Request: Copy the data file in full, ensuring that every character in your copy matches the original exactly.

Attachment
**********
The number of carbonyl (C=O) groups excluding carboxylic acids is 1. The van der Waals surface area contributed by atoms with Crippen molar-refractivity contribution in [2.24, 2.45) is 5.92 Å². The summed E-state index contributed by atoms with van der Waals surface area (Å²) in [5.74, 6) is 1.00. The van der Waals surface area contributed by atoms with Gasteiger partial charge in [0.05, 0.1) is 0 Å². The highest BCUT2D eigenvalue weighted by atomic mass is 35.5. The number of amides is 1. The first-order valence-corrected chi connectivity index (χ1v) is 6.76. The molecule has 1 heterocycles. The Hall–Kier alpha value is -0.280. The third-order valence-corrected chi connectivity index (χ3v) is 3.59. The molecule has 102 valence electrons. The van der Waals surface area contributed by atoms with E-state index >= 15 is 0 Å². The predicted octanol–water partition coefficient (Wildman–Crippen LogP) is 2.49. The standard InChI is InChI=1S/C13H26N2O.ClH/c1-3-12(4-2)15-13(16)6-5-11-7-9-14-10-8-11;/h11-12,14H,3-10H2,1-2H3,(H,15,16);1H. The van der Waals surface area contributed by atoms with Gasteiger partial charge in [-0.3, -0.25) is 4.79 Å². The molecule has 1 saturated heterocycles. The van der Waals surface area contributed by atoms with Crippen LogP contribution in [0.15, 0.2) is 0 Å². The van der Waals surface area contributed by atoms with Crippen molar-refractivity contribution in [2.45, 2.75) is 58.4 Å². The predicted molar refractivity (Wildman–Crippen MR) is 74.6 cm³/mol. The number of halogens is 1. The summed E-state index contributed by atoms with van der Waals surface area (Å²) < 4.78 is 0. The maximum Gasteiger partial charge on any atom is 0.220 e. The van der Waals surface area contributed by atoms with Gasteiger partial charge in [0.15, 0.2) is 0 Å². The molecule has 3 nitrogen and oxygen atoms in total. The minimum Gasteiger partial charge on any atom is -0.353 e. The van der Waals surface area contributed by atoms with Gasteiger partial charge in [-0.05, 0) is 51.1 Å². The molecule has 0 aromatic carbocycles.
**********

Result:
The number of carbonyl (C=O) groups excluding carboxylic acids is 1. The van der Waals surface area contributed by atoms with Crippen molar-refractivity contribution in [2.24, 2.45) is 5.92 Å². The summed E-state index contributed by atoms with van der Waals surface area (Å²) in [5.74, 6) is 1.00. The van der Waals surface area contributed by atoms with Gasteiger partial charge in [0.05, 0.1) is 0 Å². The highest BCUT2D eigenvalue weighted by atomic mass is 35.5. The number of amides is 1. The first-order valence-corrected chi connectivity index (χ1v) is 6.76. The molecule has 1 heterocycles. The Hall–Kier alpha value is -0.280. The third-order valence-corrected chi connectivity index (χ3v) is 3.59. The molecule has 102 valence electrons. The van der Waals surface area contributed by atoms with E-state index >= 15 is 0 Å². The predicted octanol–water partition coefficient (Wildman–Crippen LogP) is 2.49. The standard InChI is InChI=1S/C13H26N2O.ClH/c1-3-12(4-2)15-13(16)6-5-11-7-9-14-10-8-11;/h11-12,14H,3-10H2,1-2H3,(H,15,16);1H. The van der Waals surface area contributed by atoms with Gasteiger partial charge in [-0.3, -0.25) is 4.79 Å². The molecule has 1 saturated heterocycles. The van der Waals surface area contributed by atoms with Crippen LogP contribution in [0.15, 0.2) is 0 Å². The van der Waals surface area contributed by atoms with Crippen molar-refractivity contribution in [2.45, 2.75) is 58.4 Å². The predicted molar refractivity (Wildman–Crippen MR) is 74.6 cm³/mol. The number of halogens is 1. The summed E-state index contributed by atoms with van der Waals surface area (Å²) < 4.78 is 0. The maximum Gasteiger partial charge on any atom is 0.220 e. The van der Waals surface area contributed by atoms with Gasteiger partial charge in [0.15, 0.2) is 0 Å². The molecule has 3 nitrogen and oxygen atoms in total. The minimum Gasteiger partial charge on any atom is -0.353 e. The van der Waals surface area contributed by atoms with Gasteiger partial charge in [-0.05, 0) is 51.1 Å². The molecule has 0 aromatic carbocycles.